Japanese Shares Slide as New Government Vows to Balance Books

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In Asia Tuesday the Nikkei 225 Index fell 1.2% to 10,113 and the Hong Kong Hang Seng dipped 0.4% to 20,819. In China the Shanghai Composite added 0.1% to end the day at 2,589.

Japan's new government has vowed to balance its books over the next 10 years. According to a document released today, annual spending will not exceed 71 trillion yen ($781 billion) for the next three years, reports Bloomberg. Fear of a Greek-style crisis has spurred Prime Minister Naoto Kan's new cabinet to focus on decreasing the country's debt, which has mounted as the country tried to spend its way out of a 20-year stagnation period. As a result, the country has the highest government debt of any industrialized country, according to a report on BBC World Service, and the country's debt is now estimated to be about double its GDP.

Japanese citizens should expect big changes, including tax hikes in many areas. According to Reuters, one newspaper survey showed that nearly half of the respondents would back a sales tax of 10% -- that's double the current 5% sales tax. "We can see from the Euro Zone confusion that began in Greece that our finances can go bankrupt if we don't address our rising public debt," Kan said during his inaugural address earlier this month.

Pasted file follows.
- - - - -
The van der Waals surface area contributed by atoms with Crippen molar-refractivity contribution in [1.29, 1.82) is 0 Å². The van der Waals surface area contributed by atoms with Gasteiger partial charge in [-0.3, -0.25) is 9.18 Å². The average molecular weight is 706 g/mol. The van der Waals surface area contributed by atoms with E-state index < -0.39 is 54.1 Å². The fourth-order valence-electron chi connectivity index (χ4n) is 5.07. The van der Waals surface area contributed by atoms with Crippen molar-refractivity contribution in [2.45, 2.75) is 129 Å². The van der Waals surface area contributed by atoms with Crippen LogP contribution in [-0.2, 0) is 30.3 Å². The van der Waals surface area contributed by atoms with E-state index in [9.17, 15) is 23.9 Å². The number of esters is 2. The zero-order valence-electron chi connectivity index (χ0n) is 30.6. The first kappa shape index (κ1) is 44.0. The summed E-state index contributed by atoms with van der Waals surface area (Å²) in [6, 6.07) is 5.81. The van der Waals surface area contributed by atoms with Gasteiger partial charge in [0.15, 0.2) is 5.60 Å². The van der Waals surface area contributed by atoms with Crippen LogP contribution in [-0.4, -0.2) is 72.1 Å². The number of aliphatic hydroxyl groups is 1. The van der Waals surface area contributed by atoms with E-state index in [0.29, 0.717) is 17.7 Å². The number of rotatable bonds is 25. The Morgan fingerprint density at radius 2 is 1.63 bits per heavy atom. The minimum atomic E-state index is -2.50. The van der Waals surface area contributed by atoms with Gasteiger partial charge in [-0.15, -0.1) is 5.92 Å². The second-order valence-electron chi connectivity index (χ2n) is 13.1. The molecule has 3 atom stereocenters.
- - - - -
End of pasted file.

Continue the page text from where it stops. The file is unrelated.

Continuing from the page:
Another drop in the euro sent shares in exporters lower. Tokyo Electron plunged 3.6%, Sony tumbled 3.2%, Canon plunged 2.7% and Clarion, a maker of car audio systems, fell 2.5%. Fanuc, an industrial robot maker that's recently surged on predictions of increased orders from China, slumped 3.3%.

Mitsui & Co., a major trading house dealing in everything from metals to food and energy, lost 2.9%, and even Nintendo, which has been skyrocketing on high hopes for the super-cool new 3DS coming later this year, sank 3.3%.

In Hong Kong, cell phone makers closed lower after worker strikes paid off with higher wages. Foxconn, the maker of iPhones and iPads and other high-tech devices, fell 3% and VTech, the maker of cordless phones and noisy educational toys, dropped 2.2%. Both companies say they are investing in automated factories in light of the new minimum wage requirements, says Bloomberg.

Gainers in Hong Kong included those with major real estate holdings. Wharf, which owns the giant Ocean Terminal shopping mall as well as the iconic Star Ferry, which brings passengers directly to the mall's front door, increased 2.1%. Swire Pacific rose 1% and Cheung Kong advanced 0.8%.

Tencent, an Internet and telecom service provider doing business in China, slumped 4.7%.

In China, automakers rose on expectations that a stronger currency will increase revenue by reducing the price of raw materials needed for production, despite the fact that the newly untethered yuan lost 0.2% today. Tianjin Faw Xiali Automobile surged 4.5%, FAW Car climbed 2.2% and Beiqi Foton Motor added 0.5%. But even with higher wages on the horizon, it will still be a stretch for those earning under $200 per month to upgrade from bikes to cars.
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